Business climate 'tougher'

Updated: 2011-11-26 09:12

By Wei Tian and Yu Ran (China Daily)

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Business climate 'tougher'
Workers make spectacles in a factory in Wenzhou, Zhejiang province. A new survey shows that companies are facing an even tougher business climate now than during the 2008 global financial crisis. [Photo / China Daily]

Business climate 'tougher'

Conditions have worsened for entrepreneurs since 2008, says regional report

BEIJING/SHANGHAI - Chinese companies are facing even tougher business conditions now than during the 2008 global crisis, according to a survey of more than 4,000 companies. The findings resulted in experts calling for less government intervention and more support for the private sector to improve the business environment.

Among the seven sub-categories of the research, conditions for companies in the fields of human resources, financial services, the legal environment, government administration, and infrastructure have worsened.

However, progress has been made in intermediary services and the social environment, according to the Business Environment Index for China's Provinces 2011 Report.

The findings follow a three-part survey of businesses nationwide, conducted in 2006, 2008 and 2010. More than 90 percent of the 4,230 companies interviewed in 2010 were small and medium-sized enterprises (SMEs).

Non-State-owned enterprises contributed more than 90 percent of the sample, and more than 70 percent of the companies surveyed operate in the manufacturing sector.

The survey is based on both the operational data from companies and the opinions of business owners, who were asked to grade each category from one to five, with five being classified as "very good". The average score improved significantly between 2006 and 2008, but declined in 2010.

Some of the problems highlighted include supplementary levies charged by local governments, regional protectionism and difficulty in obtaining support for financing, said Fan Gang, director of the National Economics Research Institute at the China Reform Foundation, which helped compile the report.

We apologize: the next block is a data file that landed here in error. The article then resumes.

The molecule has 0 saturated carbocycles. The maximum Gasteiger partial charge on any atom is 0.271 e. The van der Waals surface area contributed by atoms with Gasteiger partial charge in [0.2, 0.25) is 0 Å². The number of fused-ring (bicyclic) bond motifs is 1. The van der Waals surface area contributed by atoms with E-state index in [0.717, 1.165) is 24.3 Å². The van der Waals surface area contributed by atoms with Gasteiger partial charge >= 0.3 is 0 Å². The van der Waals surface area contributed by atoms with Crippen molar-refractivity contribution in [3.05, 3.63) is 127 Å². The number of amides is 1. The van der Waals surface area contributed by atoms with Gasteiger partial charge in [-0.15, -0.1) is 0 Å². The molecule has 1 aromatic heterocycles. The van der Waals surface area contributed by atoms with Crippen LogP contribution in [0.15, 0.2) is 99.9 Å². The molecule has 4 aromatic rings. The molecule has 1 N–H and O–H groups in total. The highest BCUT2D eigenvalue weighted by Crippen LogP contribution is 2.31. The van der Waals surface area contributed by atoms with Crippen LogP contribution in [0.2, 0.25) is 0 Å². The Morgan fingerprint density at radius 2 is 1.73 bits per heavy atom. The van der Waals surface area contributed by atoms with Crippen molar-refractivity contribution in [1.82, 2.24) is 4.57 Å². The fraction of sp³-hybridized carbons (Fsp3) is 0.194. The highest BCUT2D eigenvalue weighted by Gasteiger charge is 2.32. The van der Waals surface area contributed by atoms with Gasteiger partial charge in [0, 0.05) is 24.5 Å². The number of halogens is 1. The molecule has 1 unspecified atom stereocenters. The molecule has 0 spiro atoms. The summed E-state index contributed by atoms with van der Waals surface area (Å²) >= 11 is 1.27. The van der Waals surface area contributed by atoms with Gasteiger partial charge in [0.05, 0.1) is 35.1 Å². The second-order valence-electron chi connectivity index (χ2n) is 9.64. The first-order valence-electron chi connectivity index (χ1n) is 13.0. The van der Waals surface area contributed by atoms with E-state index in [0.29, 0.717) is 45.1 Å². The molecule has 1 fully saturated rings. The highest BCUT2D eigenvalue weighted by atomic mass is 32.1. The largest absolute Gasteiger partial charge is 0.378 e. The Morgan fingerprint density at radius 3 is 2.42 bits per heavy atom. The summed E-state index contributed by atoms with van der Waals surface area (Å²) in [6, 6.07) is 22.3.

"The competitiveness of Chinese companies is highly related to the policy environment thus, less government intervention in the market and a better relationship between businesses and the authorities will be the direction of our next step in economic reform," Fan said at a forum to introduce the findings earlier this week.

The report ranked the country's regional business climate on a provincial basis, with Shanghai topping all three of the surveys. Provinces in the Yangtze River Delta and coastal areas also ranked high in the table.

"Shanghai provides a more regulated environment for companies, especially for smaller businesses. There is an evolving support system which will be hard for many other cities to catch up with," said Song Xiaohui, an officer with the Shanghai SME Development and Service Center.

However, the opinions of small business owners in Zhejiang province, where the private sector is the most vibrant in China, reflect the poor conditions faced by SMEs, including a challenging external environment and inadequate government support.

"The situation for the traditional manufacturing sector allows no optimism, because we are facing the dilemma of shrinking loans and increasing costs. And we are in an inferior position to State-owned enterprises," said Ye Mingchun, the owner of a shoe factory in Zhejiang.

The local government may have adopted some policies to support SMEs but it will take time for them to become effective, Ye said.

"SMEs now have to face the challenges of providing higher quality goods in the domestic market and weak demand overseas, so an upgrading of the product is the only way to go," said Wang Shibin, who manages a company that produces household goods.

But it's difficult for small businesses to carry out technical innovation on their own, and Wang hopes the government will offer more support in this area while adopting stricter policies on the protection of intellectual property.

Liu Shijin, deputy director of the Development Research Center of the State Council, said the development of small business will be an essential element in helping China emulate the high incomes and living standards seen in developed economies.

"In countries like Brazil and Mexico, where monopolies still have a strong foothold, per capita GDP still lags behind the levels in high-income countries, whereas people in Japan and South Korea enjoy a higher level of personal income because of a boom in private enterprises," Liu said.

He suggested that the government should encourage more competition, especially in basic industries and the service sectors.

Chen Jia contributed to this story.